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George Bush's Business Ties with the Mafia, the CIA Cover-Up and Bush Family Crimes (1992)

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Published on 21 Oct 2022 / In News and Politics

Paul Lional Edward Helliwell (1915 – 24 December 1976) was an American lawyer, banker, OSS official, and CIA officer. While serving in this capacity he became director of Sea Supply, Inc. and president of Castle Bank & Trust. Helliwell was instrumental in setting up Civil Air Transport and Castle Bank & Trust, both of which were CIA proprietary companies. According to The Wall Street Journal, he was "deeply involved" in financing covert actions against Cuba from 1964 to 1975. Helliwell was reported to have played a key role in the purchase of the site for Disney World.

He formed Castle Bank & Trust in the Bahamas in January 1962 to provide a financial channel to support CIA operations against Cuba and Latin America including the Bay of Pigs Invasion in 1962 for which he was one of the pay masters.

Helliwell continued to work as a lawyer in Miami and served as legal counsel to a Panamanian holding company that controlled a Bahamian gambling casino connected with Meyer Lansky.

Beginning in 1965 by the IRS, "Operation Tradewinds" was an investigation into offshore tax havens primarily involving Castle Bank & Trust due to its association with suspected drug trafficking.

Pete Brewton teaches journalism and law at Texas Tech University in Lubbock, Texas. Brewton is best known for an investigative journalism series he wrote for the Houston Post that were the basis of a book, The Mafia, CIA and George Bush. He is a journalist with 15 years reporting experience at the Houston Chronicle and the Houston Post. He practiced law in Houston for five years.

Pete Brewton holds a bachelor's degree in philosophy from Rice University, a master's degree in astronomy from New Mexico State University, a master's degree from the American Graduate School of International Management, and a law degree from the University of Texas. He travels frequently to help with his mother's working cattle ranch in Lampasas County. He is author of a 2006 novel, Lone Star Law."

In 1986 he co-won 2 Matrix Awards for his story on "Hermann Hospital Estate" with Mary Flood, and for his story with John Mecklin on County Commissioner Bob Eckels, both in the investigative/interpretive category.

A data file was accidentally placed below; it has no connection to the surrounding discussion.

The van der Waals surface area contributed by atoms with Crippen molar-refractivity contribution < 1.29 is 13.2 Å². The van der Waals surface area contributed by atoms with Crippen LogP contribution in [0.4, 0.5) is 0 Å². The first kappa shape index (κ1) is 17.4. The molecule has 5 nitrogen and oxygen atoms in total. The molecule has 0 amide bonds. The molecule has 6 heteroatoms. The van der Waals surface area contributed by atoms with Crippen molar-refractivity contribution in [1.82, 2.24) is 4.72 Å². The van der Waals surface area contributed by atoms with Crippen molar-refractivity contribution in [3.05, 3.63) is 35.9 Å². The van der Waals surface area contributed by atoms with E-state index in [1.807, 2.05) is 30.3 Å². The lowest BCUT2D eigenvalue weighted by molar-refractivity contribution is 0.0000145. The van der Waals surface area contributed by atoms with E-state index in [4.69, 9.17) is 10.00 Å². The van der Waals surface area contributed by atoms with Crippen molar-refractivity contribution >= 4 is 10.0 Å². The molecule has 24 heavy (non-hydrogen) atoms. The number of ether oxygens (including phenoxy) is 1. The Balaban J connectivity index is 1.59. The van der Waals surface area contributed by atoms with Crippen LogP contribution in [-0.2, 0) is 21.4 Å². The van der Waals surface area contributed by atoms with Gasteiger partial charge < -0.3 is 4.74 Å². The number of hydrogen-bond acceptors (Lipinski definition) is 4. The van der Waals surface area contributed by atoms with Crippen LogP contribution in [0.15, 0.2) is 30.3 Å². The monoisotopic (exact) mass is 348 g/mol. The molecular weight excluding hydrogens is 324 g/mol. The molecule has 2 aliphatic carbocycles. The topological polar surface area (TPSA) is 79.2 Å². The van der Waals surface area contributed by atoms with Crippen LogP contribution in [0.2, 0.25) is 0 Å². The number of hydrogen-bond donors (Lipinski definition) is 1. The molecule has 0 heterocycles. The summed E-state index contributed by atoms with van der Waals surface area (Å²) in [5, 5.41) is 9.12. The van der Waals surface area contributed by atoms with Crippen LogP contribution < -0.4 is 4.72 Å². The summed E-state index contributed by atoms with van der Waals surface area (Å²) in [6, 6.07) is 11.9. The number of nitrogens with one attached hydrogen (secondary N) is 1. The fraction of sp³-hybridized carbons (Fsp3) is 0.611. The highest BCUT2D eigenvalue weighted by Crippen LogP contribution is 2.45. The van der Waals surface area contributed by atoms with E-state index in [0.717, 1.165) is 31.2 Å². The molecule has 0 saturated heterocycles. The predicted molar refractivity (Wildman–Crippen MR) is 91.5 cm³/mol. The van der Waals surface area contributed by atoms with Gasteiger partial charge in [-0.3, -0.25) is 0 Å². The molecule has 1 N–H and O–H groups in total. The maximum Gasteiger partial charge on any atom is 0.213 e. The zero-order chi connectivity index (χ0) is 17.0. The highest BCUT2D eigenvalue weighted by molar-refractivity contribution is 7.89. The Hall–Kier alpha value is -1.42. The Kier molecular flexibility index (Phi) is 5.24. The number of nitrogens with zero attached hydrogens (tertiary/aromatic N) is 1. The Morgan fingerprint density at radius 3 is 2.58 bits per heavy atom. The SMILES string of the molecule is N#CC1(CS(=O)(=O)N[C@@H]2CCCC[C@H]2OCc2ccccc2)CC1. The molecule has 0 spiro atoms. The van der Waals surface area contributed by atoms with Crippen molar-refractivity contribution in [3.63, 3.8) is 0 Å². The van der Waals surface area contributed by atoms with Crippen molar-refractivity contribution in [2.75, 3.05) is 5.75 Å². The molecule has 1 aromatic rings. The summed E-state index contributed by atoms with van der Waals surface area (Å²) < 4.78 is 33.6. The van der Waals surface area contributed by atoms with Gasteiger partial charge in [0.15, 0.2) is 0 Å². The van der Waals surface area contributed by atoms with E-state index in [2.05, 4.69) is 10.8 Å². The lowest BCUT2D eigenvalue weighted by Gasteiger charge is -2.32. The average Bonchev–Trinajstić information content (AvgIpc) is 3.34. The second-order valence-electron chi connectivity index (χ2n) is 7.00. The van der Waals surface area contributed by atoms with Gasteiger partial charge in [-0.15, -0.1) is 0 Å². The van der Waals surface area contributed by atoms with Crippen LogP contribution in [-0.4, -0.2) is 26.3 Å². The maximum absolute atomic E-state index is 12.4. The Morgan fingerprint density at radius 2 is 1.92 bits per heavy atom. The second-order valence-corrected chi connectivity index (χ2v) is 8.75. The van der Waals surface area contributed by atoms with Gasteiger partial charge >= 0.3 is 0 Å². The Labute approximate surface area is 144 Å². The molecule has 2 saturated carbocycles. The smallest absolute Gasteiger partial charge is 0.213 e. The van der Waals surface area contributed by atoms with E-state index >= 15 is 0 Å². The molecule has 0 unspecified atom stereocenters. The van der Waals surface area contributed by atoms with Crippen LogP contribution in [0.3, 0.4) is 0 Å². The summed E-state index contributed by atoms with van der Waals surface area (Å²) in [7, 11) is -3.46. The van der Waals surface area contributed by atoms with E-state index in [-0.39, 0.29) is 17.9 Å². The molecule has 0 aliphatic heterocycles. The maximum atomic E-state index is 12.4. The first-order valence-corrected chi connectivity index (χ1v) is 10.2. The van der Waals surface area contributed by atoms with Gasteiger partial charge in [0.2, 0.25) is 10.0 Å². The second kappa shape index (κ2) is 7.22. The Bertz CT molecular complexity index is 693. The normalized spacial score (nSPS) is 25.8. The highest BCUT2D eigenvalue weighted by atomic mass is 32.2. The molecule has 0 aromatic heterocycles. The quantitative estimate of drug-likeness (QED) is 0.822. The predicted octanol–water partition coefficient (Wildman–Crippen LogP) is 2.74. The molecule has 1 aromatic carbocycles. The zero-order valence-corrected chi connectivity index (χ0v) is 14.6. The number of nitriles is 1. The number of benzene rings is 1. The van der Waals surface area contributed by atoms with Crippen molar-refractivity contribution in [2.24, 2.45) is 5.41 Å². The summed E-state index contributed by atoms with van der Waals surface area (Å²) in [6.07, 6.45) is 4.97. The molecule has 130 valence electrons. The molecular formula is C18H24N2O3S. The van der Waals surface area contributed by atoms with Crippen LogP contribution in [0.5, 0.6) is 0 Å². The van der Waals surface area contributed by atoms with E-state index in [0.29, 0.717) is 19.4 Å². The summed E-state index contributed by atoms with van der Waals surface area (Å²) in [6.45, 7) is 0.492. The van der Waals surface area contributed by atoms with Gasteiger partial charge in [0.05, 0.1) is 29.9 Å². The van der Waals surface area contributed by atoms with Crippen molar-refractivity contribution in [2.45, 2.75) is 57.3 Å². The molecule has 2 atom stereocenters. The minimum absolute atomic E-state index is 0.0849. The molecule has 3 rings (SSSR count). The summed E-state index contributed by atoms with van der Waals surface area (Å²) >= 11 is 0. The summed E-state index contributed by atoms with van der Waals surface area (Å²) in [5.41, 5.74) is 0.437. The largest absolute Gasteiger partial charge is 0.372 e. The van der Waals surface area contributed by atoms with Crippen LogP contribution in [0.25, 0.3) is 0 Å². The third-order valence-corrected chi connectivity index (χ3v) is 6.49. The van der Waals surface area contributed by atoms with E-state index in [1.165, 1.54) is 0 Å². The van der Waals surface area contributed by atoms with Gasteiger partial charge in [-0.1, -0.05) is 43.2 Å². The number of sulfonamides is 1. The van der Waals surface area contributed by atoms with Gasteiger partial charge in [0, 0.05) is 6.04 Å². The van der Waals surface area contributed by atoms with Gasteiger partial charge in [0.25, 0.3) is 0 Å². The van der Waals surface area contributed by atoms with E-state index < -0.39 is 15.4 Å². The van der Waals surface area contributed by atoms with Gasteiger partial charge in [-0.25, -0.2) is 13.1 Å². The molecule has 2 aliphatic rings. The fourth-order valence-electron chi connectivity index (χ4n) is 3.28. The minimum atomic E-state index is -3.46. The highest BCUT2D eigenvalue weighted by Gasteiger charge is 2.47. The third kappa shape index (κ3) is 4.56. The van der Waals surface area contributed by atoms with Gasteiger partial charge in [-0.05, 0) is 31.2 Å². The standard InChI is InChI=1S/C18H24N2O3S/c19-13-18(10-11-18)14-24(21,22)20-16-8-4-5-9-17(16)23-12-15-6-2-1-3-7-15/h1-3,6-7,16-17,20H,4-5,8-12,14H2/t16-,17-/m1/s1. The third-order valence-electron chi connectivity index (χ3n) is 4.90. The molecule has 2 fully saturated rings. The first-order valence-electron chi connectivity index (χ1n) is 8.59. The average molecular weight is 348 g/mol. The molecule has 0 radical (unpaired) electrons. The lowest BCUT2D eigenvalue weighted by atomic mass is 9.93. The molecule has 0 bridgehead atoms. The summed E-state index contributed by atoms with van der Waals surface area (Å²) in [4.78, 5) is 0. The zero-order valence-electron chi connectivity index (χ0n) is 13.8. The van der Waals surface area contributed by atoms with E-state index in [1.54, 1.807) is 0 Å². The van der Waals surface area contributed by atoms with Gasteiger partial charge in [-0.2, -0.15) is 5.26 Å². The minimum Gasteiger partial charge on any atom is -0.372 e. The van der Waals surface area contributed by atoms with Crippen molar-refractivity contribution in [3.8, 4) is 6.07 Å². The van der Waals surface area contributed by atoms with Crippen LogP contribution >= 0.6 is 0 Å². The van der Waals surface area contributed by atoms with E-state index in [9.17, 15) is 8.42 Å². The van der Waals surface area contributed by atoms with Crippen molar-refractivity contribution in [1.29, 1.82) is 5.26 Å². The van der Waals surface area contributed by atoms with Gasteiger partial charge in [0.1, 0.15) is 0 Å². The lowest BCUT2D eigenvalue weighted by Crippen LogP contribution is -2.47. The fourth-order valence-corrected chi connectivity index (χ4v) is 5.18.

He is the author of the book The Mafia, CIA and George Bush, which is based on his investigations of powerful Texas businessmen, politicians, and their connections to the savings and loans scandals of the 1980s. The book grew out of an 8-part investigative reporting series that ran in the Houston Post, a series that the Seattle Times columnist John Hinterberger described as "a bombshell series backed up by eight months of investigation." The series won the Galvaston Press Club award for best investigative series. In 1991 PEN awarded the Journalism prize to Brewton, "Awarded for his series on the Savings & Loan scandal," in the Houston Post.

Andrew Ferguson of the Weekly Standard characterized Brewton's book as one of a series of anti-Bush books "written in Texas by veteran Texas activists who have grown bitter from the endless frustration and resentment that is their unhappy lot." Andrew Ferguson was a speech writer for George H. W. Bush in 1992.

Texas politician Jon Lindsay took out a newspaper advertisement to discredit Brewton's book.

Rafael "Chi Chi" Quintero Ibaria (1940–2006) was a CIA operative.

Quintero was born in Camagüey, Cuba on September 16, 1940. In the 1950s, he joined the resistance movement against Cuban dictator Fulgencio Batista. A few days prior to the Cuban Revolution he joined Fidel Castro's group in the Sierra Maestra.

After becoming dissatisfied with the Castro regime, he joined Manuel Artime against Castro. Artime's group was supported by Frank Sturgis and the CIA as related by Fabian Escalante in CIA Covert Operations: 1959 - 1962. Sturgis flew a CIA plane over Havana, dropping thousands of pamphlets urging the Cuban people to overthrow the Castro regime on October 21, 1959, as part of Artime's operations. About December 1959, Manuel Artime left Cuba with a hundred thousand pesos when nothing happened. Quintero moved to the United States the next month.

On June 5, 1960, The Movement for the Recovery of the Revolution or was created by Manuel Artime, Tony Varona, Aureliano Arango, José Miró Cardona and Quintero. Around the same time, Quintero became a member of Operation 40 along with other anti-Castro Cubans. In 1961 Quintero secretly re-entered Cuba and was arrested just before the Bay of Pigs Invasion, was released and returned to the U.S.

Rafael Quintero served as deputy leader of MRR under Artime in 1962. Manuel Artime got money from the CIA through Theodore Shackley in 1963. Artime, Quintero and Félix Rodríguez moved to Nicaragua creating an army of 300 men and obtained weapons, supplies and boats to invade Cuba.

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